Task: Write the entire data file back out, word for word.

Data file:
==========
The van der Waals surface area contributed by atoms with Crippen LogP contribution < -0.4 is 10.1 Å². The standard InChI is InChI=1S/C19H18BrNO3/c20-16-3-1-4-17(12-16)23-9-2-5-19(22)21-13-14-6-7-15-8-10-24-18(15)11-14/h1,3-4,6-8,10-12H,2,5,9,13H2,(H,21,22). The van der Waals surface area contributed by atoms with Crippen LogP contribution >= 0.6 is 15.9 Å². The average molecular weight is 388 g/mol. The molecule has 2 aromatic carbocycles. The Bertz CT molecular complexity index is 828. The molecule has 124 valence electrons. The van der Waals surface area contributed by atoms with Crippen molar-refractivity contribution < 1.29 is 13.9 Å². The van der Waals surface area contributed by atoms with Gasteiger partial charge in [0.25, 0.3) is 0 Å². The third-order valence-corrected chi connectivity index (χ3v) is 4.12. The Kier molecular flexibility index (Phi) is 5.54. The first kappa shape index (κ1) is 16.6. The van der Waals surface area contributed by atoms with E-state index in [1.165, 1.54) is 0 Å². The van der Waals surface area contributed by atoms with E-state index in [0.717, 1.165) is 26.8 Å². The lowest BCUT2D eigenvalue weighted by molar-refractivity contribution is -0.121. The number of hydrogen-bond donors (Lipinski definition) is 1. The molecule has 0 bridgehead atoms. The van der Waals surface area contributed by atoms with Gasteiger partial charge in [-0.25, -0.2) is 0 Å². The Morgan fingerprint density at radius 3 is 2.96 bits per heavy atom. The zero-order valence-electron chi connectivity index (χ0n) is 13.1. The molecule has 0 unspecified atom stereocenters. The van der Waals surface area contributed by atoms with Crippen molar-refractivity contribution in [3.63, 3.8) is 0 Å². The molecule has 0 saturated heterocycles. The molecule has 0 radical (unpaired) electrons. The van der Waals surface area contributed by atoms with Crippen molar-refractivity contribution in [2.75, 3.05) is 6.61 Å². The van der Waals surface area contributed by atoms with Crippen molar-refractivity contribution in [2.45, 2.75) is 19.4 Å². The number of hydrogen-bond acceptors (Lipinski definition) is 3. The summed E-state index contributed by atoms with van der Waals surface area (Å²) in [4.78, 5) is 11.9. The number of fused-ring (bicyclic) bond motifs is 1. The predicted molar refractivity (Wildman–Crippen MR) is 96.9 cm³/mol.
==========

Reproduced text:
The van der Waals surface area contributed by atoms with Crippen LogP contribution < -0.4 is 10.1 Å². The standard InChI is InChI=1S/C19H18BrNO3/c20-16-3-1-4-17(12-16)23-9-2-5-19(22)21-13-14-6-7-15-8-10-24-18(15)11-14/h1,3-4,6-8,10-12H,2,5,9,13H2,(H,21,22). The van der Waals surface area contributed by atoms with Crippen LogP contribution >= 0.6 is 15.9 Å². The average molecular weight is 388 g/mol. The molecule has 2 aromatic carbocycles. The Bertz CT molecular complexity index is 828. The molecule has 124 valence electrons. The van der Waals surface area contributed by atoms with Crippen molar-refractivity contribution < 1.29 is 13.9 Å². The van der Waals surface area contributed by atoms with Gasteiger partial charge in [0.25, 0.3) is 0 Å². The third-order valence-corrected chi connectivity index (χ3v) is 4.12. The Kier molecular flexibility index (Phi) is 5.54. The first kappa shape index (κ1) is 16.6. The van der Waals surface area contributed by atoms with E-state index in [1.165, 1.54) is 0 Å². The van der Waals surface area contributed by atoms with E-state index in [0.717, 1.165) is 26.8 Å². The lowest BCUT2D eigenvalue weighted by molar-refractivity contribution is -0.121. The number of hydrogen-bond donors (Lipinski definition) is 1. The molecule has 0 bridgehead atoms. The van der Waals surface area contributed by atoms with Gasteiger partial charge in [-0.25, -0.2) is 0 Å². The Morgan fingerprint density at radius 3 is 2.96 bits per heavy atom. The zero-order valence-electron chi connectivity index (χ0n) is 13.1. The molecule has 0 unspecified atom stereocenters. The van der Waals surface area contributed by atoms with Crippen molar-refractivity contribution in [3.63, 3.8) is 0 Å². The molecule has 0 saturated heterocycles. The molecule has 0 radical (unpaired) electrons. The van der Waals surface area contributed by atoms with Crippen molar-refractivity contribution in [2.75, 3.05) is 6.61 Å². The van der Waals surface area contributed by atoms with Crippen molar-refractivity contribution in [2.45, 2.75) is 19.4 Å². The number of hydrogen-bond acceptors (Lipinski definition) is 3. The summed E-state index contributed by atoms with van der Waals surface area (Å²) in [4.78, 5) is 11.9. The number of fused-ring (bicyclic) bond motifs is 1. The predicted molar refractivity (Wildman–Crippen MR) is 96.9 cm³/mol.